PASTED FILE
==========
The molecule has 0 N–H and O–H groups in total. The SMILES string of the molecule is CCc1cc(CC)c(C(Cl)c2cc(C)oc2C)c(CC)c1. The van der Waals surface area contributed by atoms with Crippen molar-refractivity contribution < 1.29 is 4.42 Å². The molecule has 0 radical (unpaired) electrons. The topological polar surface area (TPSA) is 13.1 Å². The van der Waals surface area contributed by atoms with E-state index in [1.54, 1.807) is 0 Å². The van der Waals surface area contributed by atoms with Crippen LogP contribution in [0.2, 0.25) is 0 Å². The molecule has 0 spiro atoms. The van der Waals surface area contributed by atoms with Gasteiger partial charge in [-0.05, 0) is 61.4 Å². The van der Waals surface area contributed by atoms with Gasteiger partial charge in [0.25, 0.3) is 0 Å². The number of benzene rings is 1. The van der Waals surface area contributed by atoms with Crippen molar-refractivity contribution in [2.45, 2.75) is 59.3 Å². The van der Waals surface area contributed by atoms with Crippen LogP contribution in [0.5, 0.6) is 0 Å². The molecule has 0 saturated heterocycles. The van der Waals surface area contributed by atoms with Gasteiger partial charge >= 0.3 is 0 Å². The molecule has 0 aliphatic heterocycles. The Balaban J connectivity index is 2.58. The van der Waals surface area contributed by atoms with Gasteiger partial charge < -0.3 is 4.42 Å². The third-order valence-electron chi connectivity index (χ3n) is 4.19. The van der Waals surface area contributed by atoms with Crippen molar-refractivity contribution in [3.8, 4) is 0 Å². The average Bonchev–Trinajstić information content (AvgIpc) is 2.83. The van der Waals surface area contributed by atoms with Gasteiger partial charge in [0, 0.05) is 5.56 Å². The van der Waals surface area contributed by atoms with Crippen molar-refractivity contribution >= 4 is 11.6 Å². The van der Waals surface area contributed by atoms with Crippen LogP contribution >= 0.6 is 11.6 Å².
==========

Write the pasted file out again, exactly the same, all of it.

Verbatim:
The molecule has 0 N–H and O–H groups in total. The SMILES string of the molecule is CCc1cc(CC)c(C(Cl)c2cc(C)oc2C)c(CC)c1. The van der Waals surface area contributed by atoms with Crippen molar-refractivity contribution < 1.29 is 4.42 Å². The molecule has 0 radical (unpaired) electrons. The topological polar surface area (TPSA) is 13.1 Å². The van der Waals surface area contributed by atoms with E-state index in [1.54, 1.807) is 0 Å². The van der Waals surface area contributed by atoms with Crippen LogP contribution in [0.2, 0.25) is 0 Å². The molecule has 0 spiro atoms. The van der Waals surface area contributed by atoms with Gasteiger partial charge in [-0.05, 0) is 61.4 Å². The van der Waals surface area contributed by atoms with Gasteiger partial charge in [0.25, 0.3) is 0 Å². The number of benzene rings is 1. The van der Waals surface area contributed by atoms with Crippen molar-refractivity contribution in [2.45, 2.75) is 59.3 Å². The van der Waals surface area contributed by atoms with Crippen LogP contribution in [0.5, 0.6) is 0 Å². The molecule has 0 saturated heterocycles. The van der Waals surface area contributed by atoms with Gasteiger partial charge >= 0.3 is 0 Å². The molecule has 0 aliphatic heterocycles. The Balaban J connectivity index is 2.58. The van der Waals surface area contributed by atoms with Gasteiger partial charge < -0.3 is 4.42 Å². The third-order valence-electron chi connectivity index (χ3n) is 4.19. The van der Waals surface area contributed by atoms with Crippen molar-refractivity contribution in [3.8, 4) is 0 Å². The average Bonchev–Trinajstić information content (AvgIpc) is 2.83. The van der Waals surface area contributed by atoms with Gasteiger partial charge in [0, 0.05) is 5.56 Å². The van der Waals surface area contributed by atoms with Crippen molar-refractivity contribution >= 4 is 11.6 Å². The van der Waals surface area contributed by atoms with Crippen LogP contribution >= 0.6 is 11.6 Å².